The situation in Somalia has continued to improve since the crisis of 2011, when four million people experienced extreme food insecurity and famine occurred in some regions of the south. Continued improvements are attributed to successive seasons of average-to-above-average rainfall, increased livestock prices, improved milk availability, low prices of both local and imported staple food commodities, and sustained humanitarian intervention.
However, despite consistent improvement in the overall situation, 860,000 Somalis remain in "crisis" or "emergency" conditions, according to the FSNAU data of September 2014. A further 2 million -- one third of Somalia’s population -- are considered to be “stressed,” meaning they are struggling to meet their minimum daily needs. Households belonging to this group remain highly vulnerable to major shocks that could easily push them back into food security crisis.
As a result, lifesaving humanitarian assistance and livelihood support remain vitally important through the end of 2014 to help food insecure populations meet their immediate food needs, protect livelihoods, and build resilience.
Global Acute Malnutrition (GAM) rates nationwide have fallen since the height of the crisis, from 30 percent in 2011 to the current level of 14.33 percent. Despite having fallen by half, malnutrition rates in Somalia are high and the nationwide GAM rate still hovers around the World Health Organisation’s emergency threshold of 15 percent. Any gains made in food security and nutrition could be lost without continued humanitarian assistance as the situation must be considered fragile, with communities recovering from many seasons of failed rains and subsequent drought. Meanwhile, insecurity and conflict continue to contribute to poor household food security and high malnutrition rates.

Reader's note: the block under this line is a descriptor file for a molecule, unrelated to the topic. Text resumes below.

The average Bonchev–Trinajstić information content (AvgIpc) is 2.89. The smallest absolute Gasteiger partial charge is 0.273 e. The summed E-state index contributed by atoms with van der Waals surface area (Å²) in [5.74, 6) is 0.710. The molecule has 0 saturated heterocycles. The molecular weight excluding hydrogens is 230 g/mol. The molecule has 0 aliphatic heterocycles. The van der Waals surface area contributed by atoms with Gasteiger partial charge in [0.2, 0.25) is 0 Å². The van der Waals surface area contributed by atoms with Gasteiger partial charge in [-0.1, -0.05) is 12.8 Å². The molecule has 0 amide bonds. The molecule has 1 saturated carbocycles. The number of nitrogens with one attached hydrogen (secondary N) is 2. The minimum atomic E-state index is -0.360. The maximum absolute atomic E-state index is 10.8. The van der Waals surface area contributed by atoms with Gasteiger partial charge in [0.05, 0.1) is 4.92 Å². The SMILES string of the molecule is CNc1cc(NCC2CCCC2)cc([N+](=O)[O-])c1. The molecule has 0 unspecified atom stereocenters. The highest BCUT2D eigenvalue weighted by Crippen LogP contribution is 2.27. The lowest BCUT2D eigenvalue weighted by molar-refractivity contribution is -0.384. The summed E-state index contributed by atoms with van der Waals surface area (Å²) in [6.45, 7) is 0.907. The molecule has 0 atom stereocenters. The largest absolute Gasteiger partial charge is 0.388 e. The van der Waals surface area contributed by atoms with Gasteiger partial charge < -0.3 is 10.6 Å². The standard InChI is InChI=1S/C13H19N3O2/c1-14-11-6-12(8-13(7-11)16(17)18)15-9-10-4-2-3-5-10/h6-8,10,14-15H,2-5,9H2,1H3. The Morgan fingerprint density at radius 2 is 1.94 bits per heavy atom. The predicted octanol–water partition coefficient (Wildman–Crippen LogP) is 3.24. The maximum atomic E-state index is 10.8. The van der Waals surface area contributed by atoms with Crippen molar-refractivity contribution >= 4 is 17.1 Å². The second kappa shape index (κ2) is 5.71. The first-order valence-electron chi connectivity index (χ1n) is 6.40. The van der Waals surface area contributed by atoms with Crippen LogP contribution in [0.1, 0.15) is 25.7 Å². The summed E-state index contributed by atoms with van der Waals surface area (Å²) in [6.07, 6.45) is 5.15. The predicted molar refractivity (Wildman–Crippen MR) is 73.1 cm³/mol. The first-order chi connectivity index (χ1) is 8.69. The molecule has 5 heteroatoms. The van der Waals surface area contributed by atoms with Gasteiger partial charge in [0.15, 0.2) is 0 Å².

WFP’s focus during the past year has been and through 2014 will continue to be on longer-term recovery programmes. These are aimed at providing responses that help to enhance the resilience of an individual or community by increasing household income, providing basic services and establishing predictable "safety nets" to address basic needs.
WFP will continue to focus on nutrition programmes that support the most vulnerable members of the population, namely women and children. Through supplementary feeding programmes and, where possible, through health centres, WFP provides specialised nutritional food products to treat and prevent malnutrition. At times of greater need, during lean or dry seasons, a family ration is included as there is a likelihood of other family members also being malnourished.
To assist communities and strengthen their resilience to shocks, such as drought or floods, there are community asset-building programmes that include the construction of reservoirs, wells and roads.
WFP continues to expand its school meals programme, which provides school-going children with a cooked meal each day during the school term. This has the added benefit of increasing school attendance and promoting the well-being of future generations.
While continuing to provide targeted emergency or relief assistance when needed, WFP’s 2014 programmes aim to help some 1.3 million people cope more effectively with hardships that might affect themselves and their communities.